# CRIM 320 Lecture Notes - Lecture 7: Multiple Comparisons Problem, Standard Deviation, Confidence Interval

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8 Dec 2017

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Crim 320 Module 7 – Analysis of Variance

- ANOVA = analysis of variance

- ANOVA best thought of as an extension of T-tests

- Like T-tests, ANOVA starts by comparing differences in means between groups

- What happens when your grouping variable has more than two categories

o > 2 groups

- focus on one-way ANOVA

The Logic of ANOVA

- within-group variability

o spread around the mean (variances)

- between-group variability

o differences in group means

- based on these two estimates of variability, you can draw conclusions about the

population means

differences in means – does that represent real group differences in the population

Procedure

- first question: are there differences in means across the groups?

o Usually there is some difference in means

- Chance: are observed differences attributable to random variability in the sample?

- OR

- True Difference: Is there reason to believe that some of the groups have different

values in the population?

Hypothesis Testing

- Null hypothesis the population means for all groups is the same

o Aka: there is no differences between group mean scores on the dependent

variable

- Alternative hypothesis: there are differences between groups

Mean

Mean

Mean

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- Note: The alternative hypothesis does not state which group differences are

significant

o Because there are more than two groups

One-Way ANOVA

- called one-way because it utilizes one grouping variable

- variable used to form groups is often referred to a factor

- what level of measurement will factors normally be?

o Grouping variable : creating GROUPS = nominal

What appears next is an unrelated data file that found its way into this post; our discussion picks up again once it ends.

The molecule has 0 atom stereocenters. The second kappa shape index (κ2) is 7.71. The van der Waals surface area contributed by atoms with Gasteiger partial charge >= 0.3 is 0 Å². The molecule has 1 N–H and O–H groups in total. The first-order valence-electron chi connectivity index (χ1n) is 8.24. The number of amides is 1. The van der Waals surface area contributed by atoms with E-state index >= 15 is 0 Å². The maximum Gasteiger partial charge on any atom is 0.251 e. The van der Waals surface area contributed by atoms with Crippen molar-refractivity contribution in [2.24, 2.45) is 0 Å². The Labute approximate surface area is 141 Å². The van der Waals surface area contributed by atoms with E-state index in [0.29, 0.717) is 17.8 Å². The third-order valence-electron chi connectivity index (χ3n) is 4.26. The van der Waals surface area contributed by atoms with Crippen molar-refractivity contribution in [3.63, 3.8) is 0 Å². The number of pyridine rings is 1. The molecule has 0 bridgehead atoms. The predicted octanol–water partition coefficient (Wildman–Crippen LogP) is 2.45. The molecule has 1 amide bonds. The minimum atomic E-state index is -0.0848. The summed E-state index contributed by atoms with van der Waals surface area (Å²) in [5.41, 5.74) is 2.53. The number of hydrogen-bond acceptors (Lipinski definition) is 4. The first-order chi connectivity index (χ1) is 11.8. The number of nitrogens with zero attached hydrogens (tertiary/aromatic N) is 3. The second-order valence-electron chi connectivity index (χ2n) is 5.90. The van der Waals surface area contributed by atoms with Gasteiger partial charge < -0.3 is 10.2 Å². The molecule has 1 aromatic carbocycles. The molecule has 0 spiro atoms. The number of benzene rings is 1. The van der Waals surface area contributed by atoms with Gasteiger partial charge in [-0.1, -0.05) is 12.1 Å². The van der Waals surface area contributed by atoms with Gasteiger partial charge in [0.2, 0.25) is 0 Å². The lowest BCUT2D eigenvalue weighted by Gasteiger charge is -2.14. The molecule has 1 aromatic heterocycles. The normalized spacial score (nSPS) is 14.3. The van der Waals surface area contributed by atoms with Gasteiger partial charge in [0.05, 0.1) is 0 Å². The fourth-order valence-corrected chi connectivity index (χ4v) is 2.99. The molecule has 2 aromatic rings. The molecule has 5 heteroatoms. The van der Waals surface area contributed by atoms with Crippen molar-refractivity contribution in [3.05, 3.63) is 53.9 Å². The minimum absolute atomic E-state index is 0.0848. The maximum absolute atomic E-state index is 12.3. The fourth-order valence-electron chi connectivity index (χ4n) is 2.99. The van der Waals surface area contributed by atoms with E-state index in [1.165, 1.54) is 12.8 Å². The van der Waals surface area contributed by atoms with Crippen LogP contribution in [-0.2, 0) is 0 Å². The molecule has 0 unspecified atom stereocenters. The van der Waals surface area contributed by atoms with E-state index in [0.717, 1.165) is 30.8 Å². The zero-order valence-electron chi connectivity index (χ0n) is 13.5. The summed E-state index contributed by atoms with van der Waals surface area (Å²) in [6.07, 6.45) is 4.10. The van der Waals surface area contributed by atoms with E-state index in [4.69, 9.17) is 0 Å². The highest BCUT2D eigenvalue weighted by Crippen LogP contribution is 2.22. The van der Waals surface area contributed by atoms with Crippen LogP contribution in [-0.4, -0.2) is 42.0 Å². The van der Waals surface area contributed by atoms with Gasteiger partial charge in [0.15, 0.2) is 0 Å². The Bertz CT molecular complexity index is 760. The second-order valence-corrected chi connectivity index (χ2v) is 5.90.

- What level of measurement do you expect for the dependent variable?

o Interval : comparing means

Assumptions

1) DV is normally distributed for each of the populations as defined by the different

levels of the factor

a. Normal distribution for ALL groups

2) Variances of the DV are the same for all populations

a. Equal variances

b. Requires using Levens Test

3) Random sample

4) Independent of one another

How does ANOVA test for group differences?

- calculate the F ratio

- F = between-groups mean square / within-groups mean square

- Must calculate the between- and within-group variability (mean squares)

Estimating within-group variability I

1) compute within-groups sum of squares

a. obtain variance for each group (SD squared)

i. standard deviation squared

b. multiply each variance by (Group N -1)

c. sum up

2) Compute the degrees of freedom

a. Sum of (Group N-1) for all groups

i. There are 2 df

3) Finally, divide the sum of squares by its degrees of freedom

4) WMS – Within Mean Square

a. Average of the variances in each of the groups, adjusted for the number of

observations in each group

Estimating Between-group Variability I

1) compute between-groups sum of squares

a. subtract overall mean from each group mean

b. square each of these differences

c. multiply the square by number in each group

d. sum up

2) compute the degrees of freedom (df)

a. number of groups -1

3) divide the sum of squares by df (step1 / step2)

4) BMS – Between mean square

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